to   geological,   ecological   or   topo- 
graphical  consideration.      In  these 
cases,    all  applicable   permits  would   be 
obtained  and   all   regulations    adhered 
to. 

All  access   roads  would  be   con- 
structed in   accordance  with   the 
specifications   and   regulations    of    the 
entity  having  jurisdiction   of   the 
lands   crossed. 

All  fences    crossed   by   the   power 
line  would   be   provided  with   a  gate  as 
required   by   the   landholder,    to  provide 
access    for   the   construction   force   as 
well  as   operation/maintenance   person- 
nel  after   construction  was   completed. 

2.3     Maintenance  Activitites 


2.3.1      Duration 

Maintenance  would  include    the 
operations   needed   to  keep   the    lines 
and   associated   facilities    in  service. 
The    lines   and   right-of-way  would   be 
inspected   during   planned   periodic 
ground  patrols,    approximately   two 
times   per  year.      Emergency  patrols   by 
air   as   well   as    emergency  maintenance 
on   the   ground  would   be   performed   in 


B-5 


the  event  of  any  line  failure. 

2.3.2  Area  to  be  Maintained  Clear  of 
Vegetation 

In  some  cases  it  may  be  necessary 
to  clear  taller  vegetation  to  aid  in 
fire  prevention. 

2.3.3  Maintenance  Personnel 

Routine  patrols  would  consist  of  a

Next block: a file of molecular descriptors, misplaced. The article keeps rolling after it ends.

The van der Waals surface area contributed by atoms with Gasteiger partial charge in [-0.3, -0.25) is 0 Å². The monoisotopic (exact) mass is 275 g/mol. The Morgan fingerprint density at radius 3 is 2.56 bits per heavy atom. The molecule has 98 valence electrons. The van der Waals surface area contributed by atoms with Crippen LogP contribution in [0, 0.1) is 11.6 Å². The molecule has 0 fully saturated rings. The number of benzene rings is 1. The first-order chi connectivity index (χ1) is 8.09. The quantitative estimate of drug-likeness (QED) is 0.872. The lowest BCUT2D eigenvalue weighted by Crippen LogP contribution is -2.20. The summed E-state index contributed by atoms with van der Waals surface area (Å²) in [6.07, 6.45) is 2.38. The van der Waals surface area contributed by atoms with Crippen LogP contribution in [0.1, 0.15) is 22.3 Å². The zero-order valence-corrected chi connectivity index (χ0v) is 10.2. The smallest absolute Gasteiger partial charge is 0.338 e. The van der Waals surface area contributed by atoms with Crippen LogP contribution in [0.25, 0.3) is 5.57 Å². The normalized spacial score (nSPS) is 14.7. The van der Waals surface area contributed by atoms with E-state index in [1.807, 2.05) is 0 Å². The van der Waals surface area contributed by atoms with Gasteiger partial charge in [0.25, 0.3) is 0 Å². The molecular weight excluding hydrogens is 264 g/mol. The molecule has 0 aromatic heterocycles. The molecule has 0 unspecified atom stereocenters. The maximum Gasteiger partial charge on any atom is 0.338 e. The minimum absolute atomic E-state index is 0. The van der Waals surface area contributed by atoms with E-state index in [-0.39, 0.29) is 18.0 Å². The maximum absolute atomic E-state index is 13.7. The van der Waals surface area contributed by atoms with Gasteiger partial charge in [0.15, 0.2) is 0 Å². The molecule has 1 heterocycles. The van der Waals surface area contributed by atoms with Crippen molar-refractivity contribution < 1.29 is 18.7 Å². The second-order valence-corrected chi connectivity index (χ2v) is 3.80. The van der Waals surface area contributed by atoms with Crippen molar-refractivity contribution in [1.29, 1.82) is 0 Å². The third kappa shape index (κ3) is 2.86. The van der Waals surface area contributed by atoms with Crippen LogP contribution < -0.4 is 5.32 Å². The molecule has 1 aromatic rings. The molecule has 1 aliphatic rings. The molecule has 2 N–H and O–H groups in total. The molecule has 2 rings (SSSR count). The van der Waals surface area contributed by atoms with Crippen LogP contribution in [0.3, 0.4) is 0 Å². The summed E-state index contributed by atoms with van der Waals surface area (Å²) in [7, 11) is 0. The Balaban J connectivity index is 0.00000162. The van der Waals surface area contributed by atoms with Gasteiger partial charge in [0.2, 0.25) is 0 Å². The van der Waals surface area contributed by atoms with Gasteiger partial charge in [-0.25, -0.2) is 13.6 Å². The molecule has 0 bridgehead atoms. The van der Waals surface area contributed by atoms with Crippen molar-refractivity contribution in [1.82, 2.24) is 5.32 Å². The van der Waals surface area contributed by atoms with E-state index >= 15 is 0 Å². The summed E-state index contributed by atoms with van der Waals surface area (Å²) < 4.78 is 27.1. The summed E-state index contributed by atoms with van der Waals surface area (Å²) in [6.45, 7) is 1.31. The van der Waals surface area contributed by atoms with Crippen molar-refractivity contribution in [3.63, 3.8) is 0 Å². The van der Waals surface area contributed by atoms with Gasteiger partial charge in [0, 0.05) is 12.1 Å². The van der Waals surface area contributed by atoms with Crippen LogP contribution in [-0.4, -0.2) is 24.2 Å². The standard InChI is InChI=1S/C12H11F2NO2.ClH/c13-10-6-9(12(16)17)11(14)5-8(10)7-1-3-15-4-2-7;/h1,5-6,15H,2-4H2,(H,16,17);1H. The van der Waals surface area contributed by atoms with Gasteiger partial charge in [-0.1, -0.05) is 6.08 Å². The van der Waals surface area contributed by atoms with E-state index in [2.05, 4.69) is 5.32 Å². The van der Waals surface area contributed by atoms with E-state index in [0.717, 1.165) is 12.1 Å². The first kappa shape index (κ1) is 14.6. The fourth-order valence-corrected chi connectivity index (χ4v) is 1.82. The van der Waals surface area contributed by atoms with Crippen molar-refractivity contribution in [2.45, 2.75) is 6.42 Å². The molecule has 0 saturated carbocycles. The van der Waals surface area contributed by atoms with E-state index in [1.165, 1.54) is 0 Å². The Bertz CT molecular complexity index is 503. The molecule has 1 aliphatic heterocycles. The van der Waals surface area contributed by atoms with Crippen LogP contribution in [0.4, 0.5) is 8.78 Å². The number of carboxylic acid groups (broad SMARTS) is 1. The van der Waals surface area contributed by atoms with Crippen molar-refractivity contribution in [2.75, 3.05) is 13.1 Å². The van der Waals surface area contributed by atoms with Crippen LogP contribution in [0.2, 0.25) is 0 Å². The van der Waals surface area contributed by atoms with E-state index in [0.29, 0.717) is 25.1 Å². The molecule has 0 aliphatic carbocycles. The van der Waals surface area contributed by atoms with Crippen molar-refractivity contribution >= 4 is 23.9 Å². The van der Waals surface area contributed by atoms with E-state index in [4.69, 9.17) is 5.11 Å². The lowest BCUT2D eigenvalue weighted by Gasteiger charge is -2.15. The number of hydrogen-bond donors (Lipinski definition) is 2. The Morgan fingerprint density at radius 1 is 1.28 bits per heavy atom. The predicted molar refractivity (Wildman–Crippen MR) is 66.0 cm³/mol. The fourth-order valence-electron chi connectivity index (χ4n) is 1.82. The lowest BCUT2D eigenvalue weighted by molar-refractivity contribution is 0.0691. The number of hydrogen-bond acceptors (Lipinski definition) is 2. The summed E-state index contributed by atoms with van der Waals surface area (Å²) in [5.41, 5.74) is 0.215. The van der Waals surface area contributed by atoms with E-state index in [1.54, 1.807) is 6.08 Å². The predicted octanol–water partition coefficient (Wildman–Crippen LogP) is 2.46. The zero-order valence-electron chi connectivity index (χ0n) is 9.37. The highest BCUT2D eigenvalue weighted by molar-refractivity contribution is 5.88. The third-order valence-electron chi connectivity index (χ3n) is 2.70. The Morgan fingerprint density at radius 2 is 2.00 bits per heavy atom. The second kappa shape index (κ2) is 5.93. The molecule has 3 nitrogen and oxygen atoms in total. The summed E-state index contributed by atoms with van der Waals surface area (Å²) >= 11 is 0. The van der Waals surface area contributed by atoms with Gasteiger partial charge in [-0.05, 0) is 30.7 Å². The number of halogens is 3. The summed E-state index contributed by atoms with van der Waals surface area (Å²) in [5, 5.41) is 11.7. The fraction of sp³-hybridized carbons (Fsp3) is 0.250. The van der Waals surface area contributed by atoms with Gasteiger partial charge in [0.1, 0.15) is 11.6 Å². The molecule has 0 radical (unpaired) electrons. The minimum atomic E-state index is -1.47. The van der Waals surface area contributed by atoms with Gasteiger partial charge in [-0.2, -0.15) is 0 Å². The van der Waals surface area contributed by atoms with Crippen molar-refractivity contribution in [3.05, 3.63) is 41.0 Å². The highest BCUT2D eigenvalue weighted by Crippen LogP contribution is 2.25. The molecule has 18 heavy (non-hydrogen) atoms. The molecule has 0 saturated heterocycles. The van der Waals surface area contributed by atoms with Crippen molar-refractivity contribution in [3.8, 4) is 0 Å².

lineman  and  groundman  making  a  struc- 
ture inspection  of  the  pole  line.   In 
emergencies  as  many  as  fifteen  (15) 
to  twenty  (20)  personnel  would  be  uti- 
lized to  complete  repairs  as  rapidly 
as  possible. 

2. 3. A  Maintenance  Equipment 

Vechicles   for  maintenance  would 
primarily  consist   of    four-wheel   drive 
pickup   trucks   and   rubber-tired  winch 
trucks.      Tracked   vehicles  would   be 
needed  only  during  times    of   emergency 
repair. 

2.3.5  Access  Roads 

Access  roads  constructed  during 
the  construction  of  the  power  line 
would  be  utilized  for  all  main- 
tenance and  emergency  repair  of  the 
line. 

2.4  Transmission  Structures 

2.4.1   230  kV  Structure  Drawings 

Figures  B-2,  B-3  and  B-4  represent 
standard  REA  structure  drawings  for 
230  kV  Construction.   Dimension  and 
conductor  spacing  is  shown  for  each 
of  these  drawings. 

Figure  B-2  -  Tangent  Structure 

(TH-230) 
Figure  B-3  -  Medium  Angle  Structure 

(TH-233) 
Figure  B-4  -  Deadend  Structure 

(TH-235) 


2.4.2      Structure  Hazards 

Hazards    to   people,    due    to   the 
structures,   would   be   the  possibility